This post is for anyone who just signed up for Twitter and thought, “OK, now what?” It’s for the businesses and individuals curious about how to get started on Twitter and have fun with it. This isn’t about ROI, it isn’t about analytics, and it isn’t about strategy. It’s about what I like to create and engage with and, simply, where to start if you’re taking the first step and you’re already lost.
As always, I’ll begin with a disclaimer: this isn’t a rulebook. This is just a way to simplify your thinking about what can be done with this active and fascinating social network. I’m of the mind that more people using these networks to communicate, rather than just promote what they’re doing, makes the experience stronger and much more enjoyable.
It’s a Conversation
Without getting too philosophical or esoteric, the easiest way to think about Twitter is as one big conversation, like you’d have in a crowded bar. It’s a bit distracting, you don’t really every have someone’s full attention, and there is a LOT going on.
The best way to make a party work is to be mindful of the environment you’re in and help everyone else have as good of a time as you want to have. You want to come with something interesting, make other people feel good, and make it easy to get to know you.
If you get the sense that this advice might be more broadly applicable than just Twitter, I’d say you’re right.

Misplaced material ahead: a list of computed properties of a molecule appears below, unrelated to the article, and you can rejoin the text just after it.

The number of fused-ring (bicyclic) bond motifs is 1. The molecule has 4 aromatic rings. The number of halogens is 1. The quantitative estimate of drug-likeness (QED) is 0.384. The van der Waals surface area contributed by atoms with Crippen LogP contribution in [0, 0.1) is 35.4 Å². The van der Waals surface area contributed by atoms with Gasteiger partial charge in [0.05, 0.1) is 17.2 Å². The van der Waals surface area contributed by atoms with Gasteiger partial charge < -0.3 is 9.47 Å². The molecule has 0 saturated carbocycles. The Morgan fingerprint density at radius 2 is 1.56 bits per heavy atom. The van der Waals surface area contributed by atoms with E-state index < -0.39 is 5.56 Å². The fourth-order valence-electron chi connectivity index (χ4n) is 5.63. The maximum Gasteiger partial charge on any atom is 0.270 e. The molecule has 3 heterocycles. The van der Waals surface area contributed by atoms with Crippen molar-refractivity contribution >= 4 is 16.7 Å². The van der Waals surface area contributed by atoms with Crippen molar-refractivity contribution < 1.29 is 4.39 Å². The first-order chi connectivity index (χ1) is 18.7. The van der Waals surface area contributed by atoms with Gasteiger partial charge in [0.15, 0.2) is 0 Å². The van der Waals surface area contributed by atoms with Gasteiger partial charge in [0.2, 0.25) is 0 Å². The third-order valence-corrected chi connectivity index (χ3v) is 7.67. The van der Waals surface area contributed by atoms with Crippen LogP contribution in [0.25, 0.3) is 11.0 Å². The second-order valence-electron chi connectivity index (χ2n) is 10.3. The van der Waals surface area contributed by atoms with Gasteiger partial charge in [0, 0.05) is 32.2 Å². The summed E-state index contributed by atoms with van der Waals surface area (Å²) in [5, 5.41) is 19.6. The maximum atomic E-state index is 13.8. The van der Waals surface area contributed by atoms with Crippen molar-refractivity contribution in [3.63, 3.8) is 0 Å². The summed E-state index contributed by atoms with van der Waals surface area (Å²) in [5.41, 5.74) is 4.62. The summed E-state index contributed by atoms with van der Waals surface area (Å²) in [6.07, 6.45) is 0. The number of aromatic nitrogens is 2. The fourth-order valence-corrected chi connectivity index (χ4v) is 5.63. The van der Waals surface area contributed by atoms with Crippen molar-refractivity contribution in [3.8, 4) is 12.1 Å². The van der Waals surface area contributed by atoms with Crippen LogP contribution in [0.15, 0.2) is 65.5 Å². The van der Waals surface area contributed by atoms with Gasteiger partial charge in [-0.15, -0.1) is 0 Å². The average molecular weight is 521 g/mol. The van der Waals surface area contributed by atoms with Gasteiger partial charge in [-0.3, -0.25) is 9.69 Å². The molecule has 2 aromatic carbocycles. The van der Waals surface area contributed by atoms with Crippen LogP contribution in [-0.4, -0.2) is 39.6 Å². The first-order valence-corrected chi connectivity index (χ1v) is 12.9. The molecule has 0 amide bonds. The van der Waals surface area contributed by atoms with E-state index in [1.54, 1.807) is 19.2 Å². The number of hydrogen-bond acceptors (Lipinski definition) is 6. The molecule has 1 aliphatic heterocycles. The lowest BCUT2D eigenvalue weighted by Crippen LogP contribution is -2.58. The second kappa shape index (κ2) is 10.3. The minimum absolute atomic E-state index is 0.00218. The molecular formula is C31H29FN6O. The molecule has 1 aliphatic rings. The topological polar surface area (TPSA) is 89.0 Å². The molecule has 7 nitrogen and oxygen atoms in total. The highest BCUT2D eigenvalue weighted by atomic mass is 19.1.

30 – 40 – 30 – The Triad
So you’re logged in, want to make a great impression, and ready to start. What do you tweet about? Concentrate on three things, equally distributed:
- Content, yours and others (30%)
- Retweets, replies, and conversation (40%)
- Your own words (30%)
The point in outlining these is not to lay down a framework that you should follow, it’s to help you think of what to do next when you’re sitting in front of that Tweetdeck window thinking “now what?”
There is, of course, lots of overlap between some of these activities but the motivation behind each is different and having a good spread between these three keeps you engaged and creating.
1) Content, yours and others [30%]
This consists of sharing the stuff you’re reading and creating online. This is fulfilled with those omnipresent Tweet buttons, applications like Instagram, and sharing your own posts and content.
The easiest thing to do is tweet what you read, watch, and write online. Add some micro-commentary (I just made that up… it means a few of your own words), add the author’s Twitter handle if you know it, and tweet it once. If it’s your own content, I think tweeting twice is OK but space it out over a day or so. It’s really easy to be overly self-promotional and that doesn’t fly on Twitter.
Anything you find online (that doesn’t require a login) can be tweeted but keep it relevant. I read all kinds of things online but I assume that my followers are there because I’m webby. I tweet all the web-related tips, tricks, and news I find and keep the homebrewing, cycling, and snowboarding stuff to a minimum (with a few exceptions, see #3 below).